The original contributions presented in the study are included in the article/Supplementary Materials, further inquiries can be directed to the corresponding authors.
The studies involving human participants were reviewed and approved by SingHealth Centralized Institutional Review Board. The patients/participants provided their written informed consent to participate in this study.
R-ST, PC, LT, MF, CO, WR, AK, TT, JY, JT, YC, and LZ conceived the study design. SL, JG, CG, and XZ analyzed data. SL, R-ST, PC, LT, MF, CO, WR, AK, TT, JY, JT, YC, and LZ interpreted results. JA performed statistical analysis. SL drafted manuscript. JG, R-ST, PC, LT, MF, CG, XZ, CO, JA, WR, AK, TT, JY, JT, YC, and LZ edited and revised manuscript. All authors read and approved the final manuscript.
This study was partially supported by the National Medical Research Council of Singapore (NMRC/OFIRG/0018/2016, MOH-000358, MOH-000351, NMRC/TA/0031/2015, and MOH-000153), SingHealth Duke-NUS Academic Medicine Research Grant [AM/TP032/2020 (SRDUKAMR2032)]. The funder had no role in the design and conduct of the study, collection, management, analysis, interpretation of the data, preparation, and review or approval of the manuscript.
Conflict of Interest
The authors declare that the research was conducted in the absence of any commercial or financial relationships that could be construed as a potential conflict of interest.
The Supplementary Material for this article can be found online at: https://www.frontiersin.org/articles/10.3389/fcvm.2021.664431/full#supplementary-material
A′, peak tricuspid annular late diastolic velocity; BSA, body surface area; CMR, cardiovascular magnetic resonance; εa, right atrial booster strain; εe, right atrial conduit strain; εs, right atrial reservoir strain; E′, peak tricuspid annular early diastolic velocity; EDV, end-diastolic volume; EF, ejection fraction; ESV, end-systolic volume; GLS, global longitudinal strain; GLSRa, global longitudinal strain rate during late diastole, GLSRe, global longitudinal strain rate during early diastole; GLSRs, global longitudinal strain rate during systole; LV, left ventricle; PAH, pulmonary arterial hypertension; RA, right atrium; rTOF, repaired tetralogy of Fallot; RV, right ventricle; S′, peak tricuspid annular systolic velocity; SD, standard deviation; SRa, right atrial booster strain rate; SRe, right atrial conduit strain rate; SRs, right atrial reservoir strain rate; SV, stroke volume; TA, tricuspid annular; TAPSE, tricuspid annular plane systolic excursion; TDI, tissue Doppler imaging.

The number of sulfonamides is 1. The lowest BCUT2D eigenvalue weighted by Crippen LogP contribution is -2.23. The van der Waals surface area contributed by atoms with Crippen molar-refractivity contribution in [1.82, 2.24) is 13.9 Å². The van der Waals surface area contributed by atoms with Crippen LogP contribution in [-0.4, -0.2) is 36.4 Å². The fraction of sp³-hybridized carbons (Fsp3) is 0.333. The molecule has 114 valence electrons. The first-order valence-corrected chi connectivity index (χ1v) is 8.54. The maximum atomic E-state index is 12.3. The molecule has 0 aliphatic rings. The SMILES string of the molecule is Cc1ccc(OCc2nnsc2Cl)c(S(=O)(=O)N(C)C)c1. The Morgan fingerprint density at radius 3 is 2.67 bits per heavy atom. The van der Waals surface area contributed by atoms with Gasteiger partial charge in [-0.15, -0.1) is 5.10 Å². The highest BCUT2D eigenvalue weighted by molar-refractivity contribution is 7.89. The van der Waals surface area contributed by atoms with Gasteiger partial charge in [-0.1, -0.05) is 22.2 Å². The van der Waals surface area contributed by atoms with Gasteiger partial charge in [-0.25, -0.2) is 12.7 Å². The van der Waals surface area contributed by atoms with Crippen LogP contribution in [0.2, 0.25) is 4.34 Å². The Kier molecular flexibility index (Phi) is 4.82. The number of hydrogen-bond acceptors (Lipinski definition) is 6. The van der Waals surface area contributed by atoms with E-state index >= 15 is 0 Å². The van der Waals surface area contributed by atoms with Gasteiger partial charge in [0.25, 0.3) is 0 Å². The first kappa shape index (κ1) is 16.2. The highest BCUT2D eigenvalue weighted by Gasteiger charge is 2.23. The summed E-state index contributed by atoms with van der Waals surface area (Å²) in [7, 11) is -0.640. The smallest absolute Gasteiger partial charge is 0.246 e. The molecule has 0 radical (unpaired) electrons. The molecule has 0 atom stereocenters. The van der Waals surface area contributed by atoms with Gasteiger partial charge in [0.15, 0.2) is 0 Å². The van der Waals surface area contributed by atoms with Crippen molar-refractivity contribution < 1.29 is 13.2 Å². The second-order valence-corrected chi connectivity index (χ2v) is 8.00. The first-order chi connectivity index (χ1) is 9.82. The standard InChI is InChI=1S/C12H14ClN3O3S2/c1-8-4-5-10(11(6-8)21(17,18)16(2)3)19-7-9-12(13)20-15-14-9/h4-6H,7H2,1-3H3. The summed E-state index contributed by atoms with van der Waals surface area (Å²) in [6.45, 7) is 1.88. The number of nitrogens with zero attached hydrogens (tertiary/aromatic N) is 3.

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Keywords: cardiovascular magnetic resonance, feature tracking, right ventricular function, right atrial function, age, sex
Citation: Leng S, Guo J, Tan R-S, Chai P, Teo L, Fortier MV, Gong C, Zhao X, Ong CC, Allen JC, Ruan W, Koh AS, Tan TH, Yip JW, Tan JL, Chen Y and Zhong L (2021) Age- and Sex-Specific Changes in CMR Feature Tracking-Based Right Atrial and Ventricular Functional Parameters in Healthy Asians. Front. Cardiovasc. Med. 8:664431. doi: 10.3389/fcvm.2021.664431
Received: 09 February 2021; Accepted: 26 April 2021;
Published: 04 June 2021.
Edited by:Antonios Karanasos, Hippokration General Hospital, Greece
Reviewed by:Alexios Antonopoulos, National and Kapodistrian University of Athens, Greece
Emmanuel Androulakis, Royal Brompton & Harefield NHS Foundation Trust, United Kingdom
Copyright © 2021 Leng, Guo, Tan, Chai, Teo, Fortier, Gong, Zhao, Ong, Allen, Ruan, Koh, Tan, Yip, Tan, Chen and Zhong. This is an open-access article distributed under the terms of the Creative Commons Attribution License (CC BY). The use, distribution or reproduction in other forums is permitted, provided the original author(s) and the copyright owner(s) are credited and that the original publication in this journal is cited, in accordance with accepted academic practice. No use, distribution or reproduction is permitted which does not comply with these terms.
†These authors have contributed equally to this work and share first authorship